Electoral truce and party politics in Scotland during the Second World War
Moxey, Sarah Anne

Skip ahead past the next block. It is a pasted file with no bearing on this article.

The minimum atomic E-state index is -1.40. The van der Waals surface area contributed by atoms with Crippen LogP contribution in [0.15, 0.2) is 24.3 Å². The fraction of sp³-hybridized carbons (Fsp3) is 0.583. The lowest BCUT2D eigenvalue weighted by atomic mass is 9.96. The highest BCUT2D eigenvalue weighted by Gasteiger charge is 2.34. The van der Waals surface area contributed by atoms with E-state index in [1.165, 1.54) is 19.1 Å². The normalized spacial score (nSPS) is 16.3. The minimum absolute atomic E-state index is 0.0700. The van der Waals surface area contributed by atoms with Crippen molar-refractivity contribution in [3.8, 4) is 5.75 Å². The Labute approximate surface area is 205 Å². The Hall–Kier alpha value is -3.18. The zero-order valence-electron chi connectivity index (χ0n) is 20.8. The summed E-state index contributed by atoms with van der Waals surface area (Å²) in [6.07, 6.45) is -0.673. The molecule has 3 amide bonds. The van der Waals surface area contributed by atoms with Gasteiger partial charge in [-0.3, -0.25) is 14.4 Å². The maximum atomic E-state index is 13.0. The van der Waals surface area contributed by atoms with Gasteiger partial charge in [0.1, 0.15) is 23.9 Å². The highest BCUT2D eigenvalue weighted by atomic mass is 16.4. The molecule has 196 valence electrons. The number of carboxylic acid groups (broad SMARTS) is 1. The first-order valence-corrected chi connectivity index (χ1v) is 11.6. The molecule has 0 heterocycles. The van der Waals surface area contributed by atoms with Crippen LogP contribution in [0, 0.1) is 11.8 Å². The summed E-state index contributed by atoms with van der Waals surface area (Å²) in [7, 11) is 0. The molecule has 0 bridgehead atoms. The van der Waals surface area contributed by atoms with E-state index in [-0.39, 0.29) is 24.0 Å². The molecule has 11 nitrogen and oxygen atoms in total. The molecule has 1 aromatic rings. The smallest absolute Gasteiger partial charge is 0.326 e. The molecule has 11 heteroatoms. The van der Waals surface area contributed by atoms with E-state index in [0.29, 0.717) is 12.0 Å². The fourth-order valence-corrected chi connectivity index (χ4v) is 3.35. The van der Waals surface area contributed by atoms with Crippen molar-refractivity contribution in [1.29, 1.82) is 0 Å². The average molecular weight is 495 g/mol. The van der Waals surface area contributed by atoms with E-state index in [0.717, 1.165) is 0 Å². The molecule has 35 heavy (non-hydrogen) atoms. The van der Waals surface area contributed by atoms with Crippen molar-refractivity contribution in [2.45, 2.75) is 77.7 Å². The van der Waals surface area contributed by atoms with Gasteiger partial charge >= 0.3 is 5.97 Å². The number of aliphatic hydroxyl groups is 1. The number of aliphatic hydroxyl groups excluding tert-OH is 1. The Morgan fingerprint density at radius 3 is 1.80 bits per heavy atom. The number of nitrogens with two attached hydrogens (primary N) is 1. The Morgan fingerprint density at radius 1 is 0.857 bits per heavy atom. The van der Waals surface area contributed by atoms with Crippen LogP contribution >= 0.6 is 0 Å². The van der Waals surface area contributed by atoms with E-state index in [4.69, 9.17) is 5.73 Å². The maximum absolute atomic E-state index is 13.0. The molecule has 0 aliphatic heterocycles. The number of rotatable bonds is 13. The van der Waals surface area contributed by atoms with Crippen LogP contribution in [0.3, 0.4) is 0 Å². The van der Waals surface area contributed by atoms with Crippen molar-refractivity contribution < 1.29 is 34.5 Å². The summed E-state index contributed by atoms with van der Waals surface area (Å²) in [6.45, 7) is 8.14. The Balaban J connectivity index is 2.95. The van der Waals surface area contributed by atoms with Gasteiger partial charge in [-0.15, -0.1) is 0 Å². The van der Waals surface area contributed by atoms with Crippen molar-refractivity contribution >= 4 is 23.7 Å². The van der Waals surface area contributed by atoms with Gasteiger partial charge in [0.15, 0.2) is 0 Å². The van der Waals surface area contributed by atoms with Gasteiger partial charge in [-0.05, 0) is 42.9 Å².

This thesis focuses on Scottish politics during the Second World War and argues that the electoral truce, which was agreed at the outbreak of war, had a significant impact on the dynamics of party-politics in Scotland. As Scottish branches of the main political parties were some of the largest regional branches and in peacetime fairly autonomous, they provide an excellent insight into the difficulties regional and local parties faced in managing their organisations under the shadow of the truce. This thesis will articulate the struggle faced in managing the truce at a regional and local level and the tensions this raised within political parties around their operations. The electoral truce is an under-explored aspect of wartime politics, and this thesis provides an in-depth study which offers many new insights to the field of both Scottish and British wartime politics. This is the primary theme throughout the thesis, namely the consequences to the operation of electoral and party-politics in Scotland as a result of the electoral truce agreement, which restricted normal peacetime political activity, and forced political parties to operate in much narrower parameters. This was compounded by parties conflating unnecessary restrictions into their understanding of the truce causing further impediments to political operations. The main focus of the first two chapters will be the impact of the misinterpretation of the electoral truce agreement by all political parties, which began as an unintentional result of poor communication, but soon became more calculated. The eventual use of the electoral truce as a convenient political tool to avoid tackling endemic organisational difficulties or to smooth over problematic inter-party relations by political party members, the media and central government, is a key factor explored throughout this thesis. Particular attention will be paid to the language and interpretation of the electoral truce agreement which allowed these misinterpretations to become entrenched. The consequences of the electoral truce restrictions when electoral politics tried to function is then considered. By adapting a model of studying wartime by-elections proposed by Paul Addison, the difference between the British and Scottish experience will be shown most clearly. Chapters three and four will offer an in-depth examination of nine by-elections held between 1939 and 1945, to provide examples of where political issues in Scotland diverged from British trends. It also considers the importance of minor political parties in maintaining some form of political competition, and will argue that the spirit of party-political contest was more prevalent in Scotland for the duration of the war. The final chapter of the thesis will examine the impact of the truce when electoral politics returned to peacetime operations. There will be a particular focus on the how much the electoral truce had impacted on political parties’ operational abilities through a detailed study of the 1945 general election in Scotland. The attempts of parties, both major and minor, to ready their organisations for full-scale political contest will be one of the foremost considerations. Also, the landslide victory achieved by Labour in the rest of the UK was not as successful in Scotland, it will be argued that this was as a result of long-term organisational issues which had been compounded by the war. This thesis will show the importance of examining the way the electoral truce agreement was interpreted, as it is a crucial element in better understanding the tempestuous fortunes experienced by Scottish political parties during the Second World War.